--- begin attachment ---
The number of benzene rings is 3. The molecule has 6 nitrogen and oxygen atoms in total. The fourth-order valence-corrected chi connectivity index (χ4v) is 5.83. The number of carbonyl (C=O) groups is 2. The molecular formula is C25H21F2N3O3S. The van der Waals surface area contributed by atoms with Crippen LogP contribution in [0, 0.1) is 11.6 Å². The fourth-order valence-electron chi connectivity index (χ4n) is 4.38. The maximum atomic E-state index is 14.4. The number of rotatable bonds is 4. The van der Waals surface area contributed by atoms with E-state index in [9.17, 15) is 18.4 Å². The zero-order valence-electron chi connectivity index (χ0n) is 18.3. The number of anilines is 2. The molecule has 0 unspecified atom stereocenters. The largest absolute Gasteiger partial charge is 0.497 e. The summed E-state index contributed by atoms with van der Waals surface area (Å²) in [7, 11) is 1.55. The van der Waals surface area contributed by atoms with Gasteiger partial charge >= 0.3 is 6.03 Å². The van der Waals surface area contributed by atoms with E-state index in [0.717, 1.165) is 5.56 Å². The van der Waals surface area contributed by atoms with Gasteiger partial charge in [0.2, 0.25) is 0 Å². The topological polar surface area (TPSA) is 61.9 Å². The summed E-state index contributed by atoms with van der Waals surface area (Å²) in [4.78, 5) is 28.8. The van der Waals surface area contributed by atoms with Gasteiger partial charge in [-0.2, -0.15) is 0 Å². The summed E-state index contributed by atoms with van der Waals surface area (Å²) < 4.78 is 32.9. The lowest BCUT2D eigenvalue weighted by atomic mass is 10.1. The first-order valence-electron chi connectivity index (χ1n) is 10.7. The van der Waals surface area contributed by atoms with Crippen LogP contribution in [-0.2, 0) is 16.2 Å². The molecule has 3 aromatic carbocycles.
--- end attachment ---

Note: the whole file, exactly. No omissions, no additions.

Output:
The number of benzene rings is 3. The molecule has 6 nitrogen and oxygen atoms in total. The fourth-order valence-corrected chi connectivity index (χ4v) is 5.83. The number of carbonyl (C=O) groups is 2. The molecular formula is C25H21F2N3O3S. The van der Waals surface area contributed by atoms with Crippen LogP contribution in [0, 0.1) is 11.6 Å². The fourth-order valence-electron chi connectivity index (χ4n) is 4.38. The maximum atomic E-state index is 14.4. The number of rotatable bonds is 4. The van der Waals surface area contributed by atoms with E-state index in [9.17, 15) is 18.4 Å². The zero-order valence-electron chi connectivity index (χ0n) is 18.3. The number of anilines is 2. The molecule has 0 unspecified atom stereocenters. The largest absolute Gasteiger partial charge is 0.497 e. The summed E-state index contributed by atoms with van der Waals surface area (Å²) in [7, 11) is 1.55. The van der Waals surface area contributed by atoms with Gasteiger partial charge >= 0.3 is 6.03 Å². The van der Waals surface area contributed by atoms with E-state index in [0.717, 1.165) is 5.56 Å². The van der Waals surface area contributed by atoms with Gasteiger partial charge in [0.2, 0.25) is 0 Å². The topological polar surface area (TPSA) is 61.9 Å². The summed E-state index contributed by atoms with van der Waals surface area (Å²) in [4.78, 5) is 28.8. The van der Waals surface area contributed by atoms with Gasteiger partial charge in [-0.2, -0.15) is 0 Å². The summed E-state index contributed by atoms with van der Waals surface area (Å²) < 4.78 is 32.9. The lowest BCUT2D eigenvalue weighted by atomic mass is 10.1. The first-order valence-electron chi connectivity index (χ1n) is 10.7. The van der Waals surface area contributed by atoms with Crippen LogP contribution in [-0.2, 0) is 16.2 Å². The molecule has 3 aromatic carbocycles.